Micah 3

God Will Judge Judah’s Sinful Leaders

1I said,
“Listen, you leaders
Heb “heads.”
of Jacob,
you rulers of the nation
Heb “house.”
of Israel!
You ought to know what is just,
Heb “Should you not know justice?” The rhetorical question expects the answer, “Of course you should!”

2 yet you
Heb “the ones who.”
hate what is good,
Or “good.”

and love what is evil.
Or “evil.”

You flay my people’s skin
Heb “their skin from upon them.” The referent of the pronoun (“my people,” referring to Jacob and/or the house of Israel, with the Lord as the speaker) has been specified in the translation for clarity.

and rip the flesh from their bones.
Heb “and their flesh from their bones.”
Micah compares the social injustice perpetrated by the house of Jacob/Israel to cannibalism, because it threatens the very lives of the oppressed.

3 You
Heb “who.”
devour my people’s flesh,
strip off their skin,
and crush their bones.
You chop them up like flesh in a pot
The MT reads “and they chop up as in a pot.” The translation assumes an emendation of כַּאֲשֶׁר (kaasher, “as”) to כִּשְׁאֵר (kisher, “like flesh”).

like meat in a kettle.
4 Someday these sinners will cry to the Lord for help,
Heb “then they will cry out to the Lord.” The words “Someday these sinners” have been supplied in the translation for clarification.

but he will not answer them.
He will hide his face from them at that time,
because they have done such wicked deeds.”
5 This is what the Lord says: “The prophets who mislead my people
are as good as dead.
Heb “concerning the prophets, those who mislead my people.” The first person pronominal suffix is awkward in a quotation formula that introduces the words of the Lord. For this reason some prefer to begin the quotation after “the Lord says” (cf. NIV), but this leaves “concerning the prophets” hanging very awkwardly at the beginning of the quotation. It is preferable to add הוֹי (hoy, “woe, ah”) at the beginning of the quotation, right after the graphically similar יְהוָה (yehvah; see D. R. Hillers, Micah [Hermeneia], 44). The phrase הוֹי עַל (hoy al, “woe upon”) occurs in Jer 50:27 and Ezek 13:3 (with “the prophets” following the preposition in the latter instance).

If someone gives them enough to eat,
they offer an oracle of peace.
Heb “those who bite with their teeth and cry out, ‘peace.’” The phrase “bite with the teeth” is taken here as idiomatic for eating. Apparently these prophets were driven by mercenary motives. If they were paid well, they gave positive oracles to their clients, but if someone could not afford to pay them, they were hostile and delivered oracles of doom.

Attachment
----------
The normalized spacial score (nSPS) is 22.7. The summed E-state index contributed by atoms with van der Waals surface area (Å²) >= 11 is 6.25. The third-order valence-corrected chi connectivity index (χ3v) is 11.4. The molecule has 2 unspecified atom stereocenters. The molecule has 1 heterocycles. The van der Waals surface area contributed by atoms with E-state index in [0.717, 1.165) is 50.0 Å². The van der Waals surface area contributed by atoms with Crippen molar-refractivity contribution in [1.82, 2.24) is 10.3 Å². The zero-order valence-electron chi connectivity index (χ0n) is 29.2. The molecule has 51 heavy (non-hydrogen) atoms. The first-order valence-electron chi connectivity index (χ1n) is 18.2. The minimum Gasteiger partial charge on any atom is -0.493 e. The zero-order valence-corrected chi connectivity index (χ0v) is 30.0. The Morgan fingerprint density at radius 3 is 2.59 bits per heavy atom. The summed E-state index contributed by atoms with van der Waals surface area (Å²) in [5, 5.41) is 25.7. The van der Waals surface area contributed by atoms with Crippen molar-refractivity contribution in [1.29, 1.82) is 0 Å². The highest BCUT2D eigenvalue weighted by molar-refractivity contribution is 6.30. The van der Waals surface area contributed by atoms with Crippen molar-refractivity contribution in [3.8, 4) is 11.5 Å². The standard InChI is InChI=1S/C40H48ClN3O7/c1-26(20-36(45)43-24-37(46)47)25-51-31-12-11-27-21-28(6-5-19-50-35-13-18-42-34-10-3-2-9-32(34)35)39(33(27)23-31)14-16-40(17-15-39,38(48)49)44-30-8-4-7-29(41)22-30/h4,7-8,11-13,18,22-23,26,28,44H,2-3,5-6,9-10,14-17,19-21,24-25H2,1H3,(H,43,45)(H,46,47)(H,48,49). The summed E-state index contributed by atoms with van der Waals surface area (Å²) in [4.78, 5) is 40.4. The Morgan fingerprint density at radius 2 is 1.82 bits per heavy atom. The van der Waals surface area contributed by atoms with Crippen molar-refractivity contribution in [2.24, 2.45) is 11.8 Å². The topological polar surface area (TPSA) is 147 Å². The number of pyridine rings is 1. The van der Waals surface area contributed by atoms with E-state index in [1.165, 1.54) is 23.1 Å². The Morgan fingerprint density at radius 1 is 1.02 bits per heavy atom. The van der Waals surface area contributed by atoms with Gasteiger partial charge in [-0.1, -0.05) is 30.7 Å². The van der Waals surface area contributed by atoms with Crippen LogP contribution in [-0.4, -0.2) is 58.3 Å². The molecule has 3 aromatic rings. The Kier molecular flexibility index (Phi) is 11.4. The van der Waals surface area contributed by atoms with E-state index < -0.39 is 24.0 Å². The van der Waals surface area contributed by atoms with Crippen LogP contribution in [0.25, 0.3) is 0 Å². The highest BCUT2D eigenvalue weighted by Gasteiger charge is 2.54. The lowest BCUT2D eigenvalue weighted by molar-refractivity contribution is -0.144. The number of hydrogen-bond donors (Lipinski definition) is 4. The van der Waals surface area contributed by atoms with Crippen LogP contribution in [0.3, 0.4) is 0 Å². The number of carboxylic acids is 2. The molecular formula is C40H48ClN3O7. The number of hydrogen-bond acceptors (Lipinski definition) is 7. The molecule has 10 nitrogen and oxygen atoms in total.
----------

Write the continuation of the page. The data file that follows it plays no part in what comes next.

But if someone does not give them food,
they are ready to declare war on him.
Heb “but [as for the one] who does not place [food] in their mouths, they prepare for war against him.”

6 Therefore night will fall, and you will receive no visions;
Heb “it will be night for you without a vision.”
The coming of night (and darkness in the following line) symbolizes the cessation of revelation.

it will grow dark, and you will no longer be able to read the omens.
Heb “it will be dark for you without divination.”
The reading of omens (Heb “divination”) was forbidden in the law (Deut 18:10), so this probably reflects the prophets’ view of how they received divine revelation.

The sun will set on these prophets,
and the daylight will turn to darkness over their heads.
Heb “and the day will be dark over them.”

7 The prophets
Or “seers.”
will be ashamed;
the omen readers will be humiliated.
All of them will cover their mouths,
Or “the mustache,” or perhaps “the beard.” Cf. KJV, NAB, NRSV “cover their lips.”

for they will receive no divine oracles.”
Heb “for there will be no answer from God.”

8 But I
The prophet Micah speaks here and contrasts himself with the mercenaries just denounced by the Lord in the preceding verses.
am full of the courage that the Lord’s Spirit gives,
and have a strong commitment to justice.
Heb “am full of power, the Spirit of the Lord, and justice and strength.” The appositional phrase “the Spirit of the Lord” explains the source of the prophet’s power. The phrase “justice and strength” is understood here as a hendiadys, referring to the prophet’s strong sense of justice.

This enables me to confront Jacob with its rebellion,
and Israel with its sin.
Heb “to declare to Jacob his rebellion and to Israel his sin.” The words “this enables me” are supplied in the translation for clarification.

9 Listen to this, you leaders of the family
Heb “house.”
of Jacob,
you rulers of the nation
Heb “house.”
of Israel!
Heb “who.” A new sentence was begun here in the translation for stylistic reasons (also at the beginning of v. 10).
hate justice
and pervert all that is right.
10 You
Heb “who.”
build Zion through bloody crimes,
Heb “bloodshed” (so NAB, NASB, NIV); NLT “murder.”

Jerusalem through unjust violence.
11 Her
The pronoun Her refers to Jerusalem (note the previous line).
leaders take bribes when they decide legal cases,
Heb “judge for a bribe.”

her priests proclaim rulings for profit,
and her prophets read omens for pay.
Yet they claim to trust
Heb “they lean upon” (so KJV, NIV, NRSV); NAB “rely on.”
the Lord and say,
“The Lord is among us.
Heb “Is not the Lord in our midst?” The rhetorical question expects the answer, “Of course he is!”

Disaster will not overtake
Or “come upon” (so many English versions); NCV “happen to us”; CEV “come to us.”
12 Therefore, because of you,
The plural pronoun refers to the leaders, priests, and prophets mentioned in the preceding verse.
Zion will be plowed up like
Or “into” (an adverbial accusative of result).
a field,
Jerusalem will become a heap of ruins,
and the Temple Mount
Heb “the mountain of the house” (so KJV, ASV, NRSV).
will become a hill overgrown with brush!
Heb “a high place of overgrowth.”

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